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Monday, December 31, 2012

Times Square Smut by Jim Linderman coming 2013



If there is a heart to this book, it is in the digest-sized books which grace the first 100 pages. Artist Eugene Bilbrew has been long recognized as a quirky talent in the fetish underground, and a good many of the books here were illustrated with his peculiar talents. Others have their covers done by Eric Stanton, another illustrator capable of extraordinary odd and erotic drawings. Printed in editions of a thousand or so at a time, the books were mostly carried by hand to Times Square Bookshops where they were generally shrink-wrapped and sold at prices ten times more than regular paperback books. They were produced at a time when smut was for the first time becoming truly profitable, or at least that was the intention of the folks involved. (And the primary folk involved was Edward Mishkin, a minor level mobster living in White Plains, New York who owned some of the bookshops which sold his wares.) Also publishing early Bilbrew illustrations were Leonard Burtman and Irving Klaw, both operating mail-order houses.


A good share of the books illustrated here for the first time were confiscated by authorities and became evidence in obscenity trials of the era. Scarce to begin with, this makes them even harder to find today. Like early recordings made by Delta blues artists in the 1920s and 1930s, it is not surprising that some of these books may exist in fewer than a handful of copies today, and not only are they being shown here for the first time in over 50 years, many of them may exist in only one copy.
It is hard to comprehend their scarcity.
Is anyone collecting Eddie Mishkin's sleazy early pornography digests? Leonard Butman's early fetish digests from the 1950s? Well, the author has and does...the collection is shown in TIMES SQUARE SMUT. While browsing, you will see passages of text which tell a curious tale indeed, as the principles here were not only gifted in under-appreciated ways, they were living on the edge of legality, which makes them pretty interesting by nature of their day jobs alone...Imagine their night jobs! Despite true "soft-core" illustrations and even tamer text, at the time these were considered dicey indeed, and the authors and publishers (nearly always using pseudonyms) were hounded and grilled by the law and politicians. In fact, the mobster was forced to testify at the very same senate hearings which lead to the big crack-down on comic books.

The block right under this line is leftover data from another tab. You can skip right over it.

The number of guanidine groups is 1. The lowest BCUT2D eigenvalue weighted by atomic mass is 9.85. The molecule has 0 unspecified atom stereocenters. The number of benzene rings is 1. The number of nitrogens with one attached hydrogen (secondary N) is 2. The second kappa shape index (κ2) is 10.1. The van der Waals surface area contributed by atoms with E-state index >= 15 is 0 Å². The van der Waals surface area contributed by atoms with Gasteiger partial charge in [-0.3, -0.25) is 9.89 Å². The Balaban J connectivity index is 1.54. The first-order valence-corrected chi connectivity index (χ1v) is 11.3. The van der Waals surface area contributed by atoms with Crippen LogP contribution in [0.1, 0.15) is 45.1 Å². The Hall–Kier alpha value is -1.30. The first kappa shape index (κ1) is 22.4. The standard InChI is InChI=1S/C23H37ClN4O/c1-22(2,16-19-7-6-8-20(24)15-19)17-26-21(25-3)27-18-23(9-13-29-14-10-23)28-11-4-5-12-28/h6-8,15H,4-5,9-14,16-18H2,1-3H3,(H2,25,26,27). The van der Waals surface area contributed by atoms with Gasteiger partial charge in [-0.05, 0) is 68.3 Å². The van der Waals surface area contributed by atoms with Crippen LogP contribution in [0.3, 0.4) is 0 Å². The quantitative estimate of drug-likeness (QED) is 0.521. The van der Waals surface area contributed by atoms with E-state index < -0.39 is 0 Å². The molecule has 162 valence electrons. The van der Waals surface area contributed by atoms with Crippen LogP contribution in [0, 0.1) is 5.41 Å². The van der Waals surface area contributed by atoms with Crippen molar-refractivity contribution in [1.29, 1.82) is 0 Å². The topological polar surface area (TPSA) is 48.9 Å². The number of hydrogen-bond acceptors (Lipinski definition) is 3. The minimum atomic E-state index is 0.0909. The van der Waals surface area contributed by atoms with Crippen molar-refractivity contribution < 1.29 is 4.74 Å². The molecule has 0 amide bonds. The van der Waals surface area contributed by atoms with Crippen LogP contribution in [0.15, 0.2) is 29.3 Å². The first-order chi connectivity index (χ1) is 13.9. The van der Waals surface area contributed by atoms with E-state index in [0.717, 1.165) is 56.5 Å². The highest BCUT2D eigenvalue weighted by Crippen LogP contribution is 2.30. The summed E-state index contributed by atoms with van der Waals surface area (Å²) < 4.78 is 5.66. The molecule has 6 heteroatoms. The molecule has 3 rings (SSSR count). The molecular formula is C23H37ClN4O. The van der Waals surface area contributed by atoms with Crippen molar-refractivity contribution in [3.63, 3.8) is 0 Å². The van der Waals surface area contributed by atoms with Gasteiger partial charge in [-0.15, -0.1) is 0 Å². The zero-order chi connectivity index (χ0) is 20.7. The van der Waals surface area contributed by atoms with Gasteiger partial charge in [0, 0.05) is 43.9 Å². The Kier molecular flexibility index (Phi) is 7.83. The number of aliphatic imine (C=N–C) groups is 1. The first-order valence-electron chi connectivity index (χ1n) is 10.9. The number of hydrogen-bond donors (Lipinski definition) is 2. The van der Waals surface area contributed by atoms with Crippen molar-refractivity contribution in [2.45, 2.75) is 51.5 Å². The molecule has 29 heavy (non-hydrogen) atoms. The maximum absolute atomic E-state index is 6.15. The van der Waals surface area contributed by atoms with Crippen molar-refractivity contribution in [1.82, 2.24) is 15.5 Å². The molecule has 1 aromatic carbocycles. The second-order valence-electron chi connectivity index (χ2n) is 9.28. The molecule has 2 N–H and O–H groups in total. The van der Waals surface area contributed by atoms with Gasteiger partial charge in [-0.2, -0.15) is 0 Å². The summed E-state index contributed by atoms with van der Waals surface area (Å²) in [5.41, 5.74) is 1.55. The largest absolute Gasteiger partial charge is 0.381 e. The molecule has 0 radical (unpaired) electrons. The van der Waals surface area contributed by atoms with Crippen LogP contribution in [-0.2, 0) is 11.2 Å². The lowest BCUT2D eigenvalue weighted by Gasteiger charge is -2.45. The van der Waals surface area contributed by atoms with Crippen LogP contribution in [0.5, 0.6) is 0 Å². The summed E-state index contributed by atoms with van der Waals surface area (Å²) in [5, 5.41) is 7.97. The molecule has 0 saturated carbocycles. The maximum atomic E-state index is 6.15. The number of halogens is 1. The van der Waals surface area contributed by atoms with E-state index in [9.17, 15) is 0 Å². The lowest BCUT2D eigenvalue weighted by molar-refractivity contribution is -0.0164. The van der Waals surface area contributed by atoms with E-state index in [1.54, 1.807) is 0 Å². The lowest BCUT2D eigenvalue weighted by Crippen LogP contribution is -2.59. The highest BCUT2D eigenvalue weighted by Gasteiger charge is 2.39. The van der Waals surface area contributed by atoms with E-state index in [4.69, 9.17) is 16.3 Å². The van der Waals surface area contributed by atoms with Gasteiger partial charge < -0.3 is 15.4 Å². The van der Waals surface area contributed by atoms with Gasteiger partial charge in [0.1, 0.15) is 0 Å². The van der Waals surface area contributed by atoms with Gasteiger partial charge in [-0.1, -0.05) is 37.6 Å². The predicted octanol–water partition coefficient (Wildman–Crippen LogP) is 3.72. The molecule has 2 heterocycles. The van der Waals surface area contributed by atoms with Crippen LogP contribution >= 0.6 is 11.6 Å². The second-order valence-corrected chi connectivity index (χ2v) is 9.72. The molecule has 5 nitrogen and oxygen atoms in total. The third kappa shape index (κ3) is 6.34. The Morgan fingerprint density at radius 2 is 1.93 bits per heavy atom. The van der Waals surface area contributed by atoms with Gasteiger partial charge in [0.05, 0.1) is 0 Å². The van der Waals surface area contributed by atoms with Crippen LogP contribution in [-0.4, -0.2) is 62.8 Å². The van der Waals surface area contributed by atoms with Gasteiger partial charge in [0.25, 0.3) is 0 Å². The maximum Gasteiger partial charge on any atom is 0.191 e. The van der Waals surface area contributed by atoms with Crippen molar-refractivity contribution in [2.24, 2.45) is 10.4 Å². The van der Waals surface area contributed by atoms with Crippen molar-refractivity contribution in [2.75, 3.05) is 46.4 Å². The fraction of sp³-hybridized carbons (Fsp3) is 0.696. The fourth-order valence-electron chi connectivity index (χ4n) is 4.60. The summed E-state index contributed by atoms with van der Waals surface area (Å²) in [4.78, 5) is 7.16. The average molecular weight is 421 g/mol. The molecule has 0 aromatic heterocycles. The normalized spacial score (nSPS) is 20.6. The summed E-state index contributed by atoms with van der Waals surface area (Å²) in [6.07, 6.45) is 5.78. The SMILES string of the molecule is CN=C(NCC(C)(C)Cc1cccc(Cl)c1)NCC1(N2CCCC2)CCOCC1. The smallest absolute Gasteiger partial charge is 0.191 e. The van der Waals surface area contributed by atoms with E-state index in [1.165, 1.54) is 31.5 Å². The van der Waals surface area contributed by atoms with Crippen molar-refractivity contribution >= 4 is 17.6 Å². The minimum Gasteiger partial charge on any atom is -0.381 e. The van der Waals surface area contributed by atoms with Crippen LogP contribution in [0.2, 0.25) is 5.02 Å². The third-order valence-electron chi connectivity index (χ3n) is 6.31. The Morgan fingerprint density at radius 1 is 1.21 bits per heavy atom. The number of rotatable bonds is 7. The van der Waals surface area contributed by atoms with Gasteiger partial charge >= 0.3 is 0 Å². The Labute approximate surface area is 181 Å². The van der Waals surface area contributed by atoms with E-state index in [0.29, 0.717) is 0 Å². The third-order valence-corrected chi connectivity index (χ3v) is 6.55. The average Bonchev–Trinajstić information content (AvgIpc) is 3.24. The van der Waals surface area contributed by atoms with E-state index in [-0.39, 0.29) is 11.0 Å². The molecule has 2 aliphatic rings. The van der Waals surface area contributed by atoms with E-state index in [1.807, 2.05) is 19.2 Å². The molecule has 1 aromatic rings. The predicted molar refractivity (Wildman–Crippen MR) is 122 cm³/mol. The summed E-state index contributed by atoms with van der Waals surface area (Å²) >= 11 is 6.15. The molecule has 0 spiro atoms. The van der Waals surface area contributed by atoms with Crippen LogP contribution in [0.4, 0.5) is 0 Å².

Let us consider one more aspect of scarcity...if YOU came across one of these in Dad's trunk before the estate sale, what would you do with it? That's right, you would, and probably sheaved amongst the old National Geographic and Life magazines so the junkman wouldn't see it either. Add in the fact that they were so badly written they weren't worth saving anyway and you have a little reason to see any around today. Mishkin wasn't running a "lending library" and when you got home and tore the wrapper off, there would be nothing to do but suck it up and toss it out the window of your coupe in New Jersey. There was no resale market, few of the folks who ducked into Eddie's store had "trading friends" and not too many would leave a spine titled "Slave Mistress" or "Dominant Desires" on the shelf, even in the workshop downstairs.


This is the real stuff. You know...Hot. And there were many government forces who did not want you to have them.

TIMES SQUARE SMUT will be available in a Limited Edition Late 2012. It will contain hundreds of illustrations, many not seen since the 1950s, most from the Jim Linderman collection of fugitive and scarce soft-core literature.

3 comments:

  1. Did you see my Times Square Queer, covers the area in the 1960s-70s http://www.amazon.com/TIMES-SQUARE-QUEER-Tales-Apple/dp/1615084541/ref=sr_1_8?ie=UTF8&qid=1358348697&sr=8-8&keywords=mykola+dementiuk

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  2. where can i order a copy? Amazon denies it even exists

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